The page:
Among the most interesting proposals that we discovered in 3 Days of Design, the Studio Fuho from Belgium stands out. Its Fragments collection speaks of an intelligent, functional and attractive design. A set of modules made of different materials that can accompany us in the many facets of our personality. As they say: “We live our lives fulfilling different roles depending on the situation. We are fragmented into versions ourselves. All of the fragments have their own weight, feel, since and function”. And it happens when architecture and design meet philosophy.
If we are talking about ideas, connecting industries and transversality in design, we are talking about Reform. The firm was born in 2014 from a revolutionary idea: to cover the skeleton of Ikea kitchens with finishes designed by the most acclaimed and daring creative studios from around the world. Its founders, Jeppe Christensen and Michael Andersen, two childhood friends, clung to the powerful concept of owning a designer kitchen at a more than reasonable price. ‘Atelier Collection’ was the name given to the installation presented during 3DD in which four artists and designers were invited to reinterpret four materials to create a series of handles. Nina Nørgaard, Yukari Hotta, Alberte Tranberg and Maria Bruun transformed an everyday object in glass, ceramics, metal and wood into something highly personal, exploring the tension between craft and industrial manufacturing.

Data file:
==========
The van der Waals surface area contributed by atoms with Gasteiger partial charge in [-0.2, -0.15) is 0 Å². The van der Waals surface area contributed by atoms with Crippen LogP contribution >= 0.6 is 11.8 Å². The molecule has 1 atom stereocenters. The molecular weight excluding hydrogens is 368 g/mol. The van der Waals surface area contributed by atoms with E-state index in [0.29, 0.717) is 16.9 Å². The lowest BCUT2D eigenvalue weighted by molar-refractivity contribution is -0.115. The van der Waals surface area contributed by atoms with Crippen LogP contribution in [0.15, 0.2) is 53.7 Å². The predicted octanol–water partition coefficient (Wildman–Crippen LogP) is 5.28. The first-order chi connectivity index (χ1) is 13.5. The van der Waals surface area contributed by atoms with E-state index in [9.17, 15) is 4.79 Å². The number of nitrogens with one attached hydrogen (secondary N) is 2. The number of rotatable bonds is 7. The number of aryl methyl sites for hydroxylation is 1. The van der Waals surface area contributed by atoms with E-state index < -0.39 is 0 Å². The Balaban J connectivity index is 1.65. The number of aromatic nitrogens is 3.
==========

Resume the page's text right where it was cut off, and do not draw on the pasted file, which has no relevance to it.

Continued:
In the section on unique spaces where we were also lucky enough to dine: The Audo and &Tradition. Jaime Hayon was the great guest star of a stimulating and original dinner at &Tradition house led by chef Søren Westh. The creativity behind the dishes and the energy that the firm’s team gave to every detail in UNDER ONE ROOF, the installation designed as a 360° sensory exploration of the tenth anniversary of the brand, made the evening a memorable date. An atmosphere as relaxed and joyful as Hayon’s own designs, showcased inside the house in a space described as Surrealist Theatre, an immersive landscape with large figures, illustrated by Hayon as an imaginary framework for his latest pieces for the firm.
The Audo has become a place of pilgrimage for lovers of good design. The real meeting point where we could enjoy the talent of Colin King, who presented his new book ‘Arranging Things’, a series of essays and images that try to elevate everyday spaces. Colin did not go alone to the appointment but with the floral artist Alex Crowder. Together, they created a sculpture made up of just a common reed, the phragmites australis, which transformed The Audo’s attic into an exclusive gallery just for their piece.